Princess Alexandra Hospital will pay £15,000 costs after discriminating against employee with disabilities
Health / Thu 23rd Nov 2023 at 02:11pm
PRINCESS Alexandra Hospital has been ordered to pay out more than £8,000. The former employee has been awarded £7,000 for injury to feelings plus £1,067.84 in interest – totalling £8,067.84 for having been directly discriminated against because of his disabilities reports the Local Democracy Reporter.
The former employee has been awarded £7,000 for injury to feelings plus £1,067.84 in interest and £8,067.84 for having been directly discriminated against because of his disabilities.
A tribunal judge has also recommended that those with direct reports working in the Accident and Emergency Department undertake training on Disability Awareness, on the law on disability, and on unconscious bias in relation to disability.
The hospital’s human resources advisor has also been told to send the disabled man a letter apologising for the two acts of direct disability discrimination as found by the tribunal.
The man, who suffers from Scheuermann’s disease, severe fibromyalgia and Pars Defect, successfully applied for a full-time position as an A&E clerical coordinator at the hospital in October 2021 – a step up from the band 2 position he had been in. While he was waiting for a start date he opted to work in ‘bank’ – temporary contracted shifts through NHS Professionals (NHSP) – which he started on October 28.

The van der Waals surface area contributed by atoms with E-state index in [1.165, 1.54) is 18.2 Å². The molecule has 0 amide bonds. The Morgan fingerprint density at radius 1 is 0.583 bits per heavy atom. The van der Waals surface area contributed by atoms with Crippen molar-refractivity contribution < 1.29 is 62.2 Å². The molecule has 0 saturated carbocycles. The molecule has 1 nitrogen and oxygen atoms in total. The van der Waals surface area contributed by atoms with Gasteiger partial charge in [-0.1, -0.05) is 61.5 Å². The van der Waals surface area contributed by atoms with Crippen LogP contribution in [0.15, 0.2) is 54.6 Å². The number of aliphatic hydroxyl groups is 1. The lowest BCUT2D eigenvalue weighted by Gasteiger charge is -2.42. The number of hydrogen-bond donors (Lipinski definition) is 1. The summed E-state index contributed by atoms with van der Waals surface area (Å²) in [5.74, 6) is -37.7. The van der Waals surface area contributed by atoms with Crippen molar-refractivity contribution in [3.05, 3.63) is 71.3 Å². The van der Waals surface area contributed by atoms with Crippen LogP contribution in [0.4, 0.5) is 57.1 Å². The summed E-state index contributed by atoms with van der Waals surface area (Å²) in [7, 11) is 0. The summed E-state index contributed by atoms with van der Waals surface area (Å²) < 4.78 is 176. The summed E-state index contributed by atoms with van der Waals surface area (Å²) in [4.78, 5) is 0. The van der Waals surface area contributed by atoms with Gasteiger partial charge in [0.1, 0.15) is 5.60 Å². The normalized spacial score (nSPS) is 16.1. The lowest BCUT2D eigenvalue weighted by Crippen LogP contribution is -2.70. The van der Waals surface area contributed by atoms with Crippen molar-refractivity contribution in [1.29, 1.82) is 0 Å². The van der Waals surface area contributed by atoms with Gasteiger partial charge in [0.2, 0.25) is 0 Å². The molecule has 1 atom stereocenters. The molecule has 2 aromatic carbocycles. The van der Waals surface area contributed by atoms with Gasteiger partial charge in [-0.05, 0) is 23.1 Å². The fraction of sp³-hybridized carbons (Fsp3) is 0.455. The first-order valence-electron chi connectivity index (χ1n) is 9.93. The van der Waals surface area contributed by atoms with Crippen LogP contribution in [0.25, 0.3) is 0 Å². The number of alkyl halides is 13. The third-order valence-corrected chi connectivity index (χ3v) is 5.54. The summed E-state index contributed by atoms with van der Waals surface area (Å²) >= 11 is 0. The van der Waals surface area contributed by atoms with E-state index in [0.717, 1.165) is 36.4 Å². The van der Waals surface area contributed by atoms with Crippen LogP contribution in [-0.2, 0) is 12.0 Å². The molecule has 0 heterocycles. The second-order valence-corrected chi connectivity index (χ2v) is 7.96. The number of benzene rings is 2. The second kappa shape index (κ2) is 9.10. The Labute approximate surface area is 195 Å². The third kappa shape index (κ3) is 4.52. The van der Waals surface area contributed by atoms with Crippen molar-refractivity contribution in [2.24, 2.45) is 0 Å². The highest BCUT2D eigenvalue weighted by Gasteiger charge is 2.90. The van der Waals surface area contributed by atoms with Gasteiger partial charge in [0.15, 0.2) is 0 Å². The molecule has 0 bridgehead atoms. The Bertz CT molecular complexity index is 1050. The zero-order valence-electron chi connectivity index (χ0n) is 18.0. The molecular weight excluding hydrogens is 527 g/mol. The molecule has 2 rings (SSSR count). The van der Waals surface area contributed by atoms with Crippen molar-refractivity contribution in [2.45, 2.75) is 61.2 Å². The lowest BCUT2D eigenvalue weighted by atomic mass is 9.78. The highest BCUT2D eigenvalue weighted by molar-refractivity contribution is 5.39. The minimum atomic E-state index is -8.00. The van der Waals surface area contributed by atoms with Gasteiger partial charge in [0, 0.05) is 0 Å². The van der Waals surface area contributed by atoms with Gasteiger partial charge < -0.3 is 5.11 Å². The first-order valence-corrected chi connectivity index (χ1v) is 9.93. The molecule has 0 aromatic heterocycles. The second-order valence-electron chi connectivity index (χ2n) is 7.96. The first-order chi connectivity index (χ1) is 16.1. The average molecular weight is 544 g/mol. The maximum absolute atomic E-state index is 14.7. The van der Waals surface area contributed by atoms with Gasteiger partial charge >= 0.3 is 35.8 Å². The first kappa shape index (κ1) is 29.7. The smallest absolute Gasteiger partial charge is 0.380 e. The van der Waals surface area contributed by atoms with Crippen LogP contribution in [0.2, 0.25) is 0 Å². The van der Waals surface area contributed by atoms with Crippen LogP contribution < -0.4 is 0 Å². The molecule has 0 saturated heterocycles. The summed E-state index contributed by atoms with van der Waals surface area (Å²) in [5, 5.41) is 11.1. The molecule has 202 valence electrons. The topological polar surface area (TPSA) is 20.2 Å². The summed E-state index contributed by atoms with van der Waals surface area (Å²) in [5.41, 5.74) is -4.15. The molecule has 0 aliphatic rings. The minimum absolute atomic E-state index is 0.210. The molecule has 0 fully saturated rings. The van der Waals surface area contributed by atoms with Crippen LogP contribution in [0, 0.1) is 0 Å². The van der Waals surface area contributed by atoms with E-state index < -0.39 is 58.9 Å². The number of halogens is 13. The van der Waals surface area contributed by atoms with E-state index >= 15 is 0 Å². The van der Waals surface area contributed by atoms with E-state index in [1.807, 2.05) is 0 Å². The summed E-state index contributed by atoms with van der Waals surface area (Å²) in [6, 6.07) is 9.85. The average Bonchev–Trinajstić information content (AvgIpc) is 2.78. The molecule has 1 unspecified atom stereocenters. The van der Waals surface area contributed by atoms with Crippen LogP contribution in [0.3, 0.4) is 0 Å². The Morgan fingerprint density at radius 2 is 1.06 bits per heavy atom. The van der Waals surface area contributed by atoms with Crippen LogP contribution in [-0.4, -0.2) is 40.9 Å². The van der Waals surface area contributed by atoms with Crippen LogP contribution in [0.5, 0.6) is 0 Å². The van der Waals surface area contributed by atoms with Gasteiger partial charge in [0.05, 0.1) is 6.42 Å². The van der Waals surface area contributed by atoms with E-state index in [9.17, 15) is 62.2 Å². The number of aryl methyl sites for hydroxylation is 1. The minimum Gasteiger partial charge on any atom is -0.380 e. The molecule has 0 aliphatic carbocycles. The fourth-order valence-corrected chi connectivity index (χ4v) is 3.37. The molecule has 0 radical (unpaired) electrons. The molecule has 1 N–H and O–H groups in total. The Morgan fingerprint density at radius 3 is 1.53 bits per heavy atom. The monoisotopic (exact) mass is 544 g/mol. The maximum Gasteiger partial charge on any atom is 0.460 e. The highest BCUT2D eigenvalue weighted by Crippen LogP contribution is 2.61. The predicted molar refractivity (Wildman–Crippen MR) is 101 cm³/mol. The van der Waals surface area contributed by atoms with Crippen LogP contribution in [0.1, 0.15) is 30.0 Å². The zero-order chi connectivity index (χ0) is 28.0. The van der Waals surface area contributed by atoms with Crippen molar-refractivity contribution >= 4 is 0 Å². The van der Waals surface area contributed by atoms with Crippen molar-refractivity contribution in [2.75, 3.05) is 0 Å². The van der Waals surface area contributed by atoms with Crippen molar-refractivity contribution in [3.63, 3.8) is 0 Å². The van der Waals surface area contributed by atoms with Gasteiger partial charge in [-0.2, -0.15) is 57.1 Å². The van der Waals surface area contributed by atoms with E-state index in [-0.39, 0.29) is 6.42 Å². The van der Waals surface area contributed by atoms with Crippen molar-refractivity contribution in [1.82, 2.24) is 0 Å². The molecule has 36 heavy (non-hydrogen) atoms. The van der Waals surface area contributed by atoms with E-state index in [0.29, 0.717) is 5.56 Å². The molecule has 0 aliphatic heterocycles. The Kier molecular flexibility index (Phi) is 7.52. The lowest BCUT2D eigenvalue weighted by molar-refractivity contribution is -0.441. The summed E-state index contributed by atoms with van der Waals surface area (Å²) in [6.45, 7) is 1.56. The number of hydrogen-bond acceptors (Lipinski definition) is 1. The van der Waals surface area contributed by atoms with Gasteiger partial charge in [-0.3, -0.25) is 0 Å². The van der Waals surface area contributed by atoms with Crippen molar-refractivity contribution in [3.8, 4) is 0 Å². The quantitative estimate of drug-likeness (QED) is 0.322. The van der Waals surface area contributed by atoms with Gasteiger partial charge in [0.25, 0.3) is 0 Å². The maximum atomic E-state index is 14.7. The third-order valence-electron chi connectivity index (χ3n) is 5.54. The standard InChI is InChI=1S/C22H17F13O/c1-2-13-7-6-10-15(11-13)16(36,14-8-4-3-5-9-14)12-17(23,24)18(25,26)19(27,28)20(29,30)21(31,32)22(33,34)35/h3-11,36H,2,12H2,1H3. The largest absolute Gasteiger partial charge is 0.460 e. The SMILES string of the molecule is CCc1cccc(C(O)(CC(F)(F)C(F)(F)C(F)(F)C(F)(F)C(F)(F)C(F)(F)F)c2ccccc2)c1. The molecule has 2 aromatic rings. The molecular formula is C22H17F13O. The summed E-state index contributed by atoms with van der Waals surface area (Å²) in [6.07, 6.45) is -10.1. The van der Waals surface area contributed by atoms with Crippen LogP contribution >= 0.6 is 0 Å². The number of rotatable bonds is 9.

However on October 24 – after three long shifts which aggravated his fibromyalgia – he asked for a part-time role instead of the full-time position he had successfully applied for. The trust replied 13 minutes later explaining that “it would not suit the needs of the business for a part-time position”.
A senior manager added to that: “In regards to just working on NHSP, this would not be something I would want to commit to being as you struggle at times with your health problems and no disrespect to you, but I really need to know that shifts would not be cancelled at short notice.”
An earlier judgement in October from employment judge Stephen Bedeau said that the response from the senior staff member, almost immediately, was that she was unable to offer him bank work – a decision which would have been different for someone without his disabilities.
Ogechi Emeadi, director of people, organisational development and communications at The Princess Alexandra Hospital NHS Trust (PAHT), said: “We acknowledge the findings of the Employment Tribunal, recognising areas of good practice in the Trust alongside the key learnings for the Trust that have been identified.
“We are committed to ensuring a positive experience for all of our people, as well as job applicants, and we are focused on ensuring that we take forward the learning from this judgment, including providing further enhanced training for our managers on equality, diversity and inclusion (EDI) and on supporting our people and job applicants with disabilities.”
That bodes well for the government's plan to force the disabled into work
This is going to occur more and more as this current government is making disabled people work. I hope this government have a sneaky stash of cash, for cases like this, because there is going to be more and more of them as they force disabled people into work.